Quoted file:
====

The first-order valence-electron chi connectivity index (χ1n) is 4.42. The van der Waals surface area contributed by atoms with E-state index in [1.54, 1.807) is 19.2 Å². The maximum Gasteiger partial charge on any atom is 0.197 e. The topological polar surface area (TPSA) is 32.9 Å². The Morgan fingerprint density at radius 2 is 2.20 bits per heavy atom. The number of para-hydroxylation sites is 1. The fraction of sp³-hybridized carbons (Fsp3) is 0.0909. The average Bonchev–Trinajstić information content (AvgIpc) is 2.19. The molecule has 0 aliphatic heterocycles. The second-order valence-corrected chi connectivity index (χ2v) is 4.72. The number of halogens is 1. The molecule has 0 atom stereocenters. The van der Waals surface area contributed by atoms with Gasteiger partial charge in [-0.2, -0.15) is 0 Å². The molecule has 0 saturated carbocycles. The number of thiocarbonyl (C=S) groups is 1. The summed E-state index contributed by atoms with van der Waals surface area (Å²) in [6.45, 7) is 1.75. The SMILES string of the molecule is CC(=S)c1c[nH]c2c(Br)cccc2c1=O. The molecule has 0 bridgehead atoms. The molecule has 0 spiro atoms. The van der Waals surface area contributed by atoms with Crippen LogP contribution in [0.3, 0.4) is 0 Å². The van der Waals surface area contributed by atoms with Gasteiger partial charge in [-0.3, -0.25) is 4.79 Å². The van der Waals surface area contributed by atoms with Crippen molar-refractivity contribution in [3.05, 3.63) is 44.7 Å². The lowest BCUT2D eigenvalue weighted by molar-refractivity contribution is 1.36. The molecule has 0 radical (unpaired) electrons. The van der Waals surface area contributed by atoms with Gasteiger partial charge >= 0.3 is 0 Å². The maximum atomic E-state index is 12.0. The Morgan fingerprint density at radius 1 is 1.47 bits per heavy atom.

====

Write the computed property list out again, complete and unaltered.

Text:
The first-order valence-electron chi connectivity index (χ1n) is 4.42. The van der Waals surface area contributed by atoms with E-state index in [1.54, 1.807) is 19.2 Å². The maximum Gasteiger partial charge on any atom is 0.197 e. The topological polar surface area (TPSA) is 32.9 Å². The Morgan fingerprint density at radius 2 is 2.20 bits per heavy atom. The number of para-hydroxylation sites is 1. The fraction of sp³-hybridized carbons (Fsp3) is 0.0909. The average Bonchev–Trinajstić information content (AvgIpc) is 2.19. The molecule has 0 aliphatic heterocycles. The second-order valence-corrected chi connectivity index (χ2v) is 4.72. The number of halogens is 1. The molecule has 0 atom stereocenters. The van der Waals surface area contributed by atoms with Gasteiger partial charge in [-0.2, -0.15) is 0 Å². The molecule has 0 saturated carbocycles. The number of thiocarbonyl (C=S) groups is 1. The summed E-state index contributed by atoms with van der Waals surface area (Å²) in [6.45, 7) is 1.75. The SMILES string of the molecule is CC(=S)c1c[nH]c2c(Br)cccc2c1=O. The molecule has 0 bridgehead atoms. The molecule has 0 spiro atoms. The van der Waals surface area contributed by atoms with Crippen LogP contribution in [0.3, 0.4) is 0 Å². The van der Waals surface area contributed by atoms with Gasteiger partial charge in [-0.3, -0.25) is 4.79 Å². The van der Waals surface area contributed by atoms with Crippen molar-refractivity contribution in [3.05, 3.63) is 44.7 Å². The lowest BCUT2D eigenvalue weighted by molar-refractivity contribution is 1.36. The molecule has 0 radical (unpaired) electrons. The van der Waals surface area contributed by atoms with Gasteiger partial charge >= 0.3 is 0 Å². The maximum atomic E-state index is 12.0. The Morgan fingerprint density at radius 1 is 1.47 bits per heavy atom.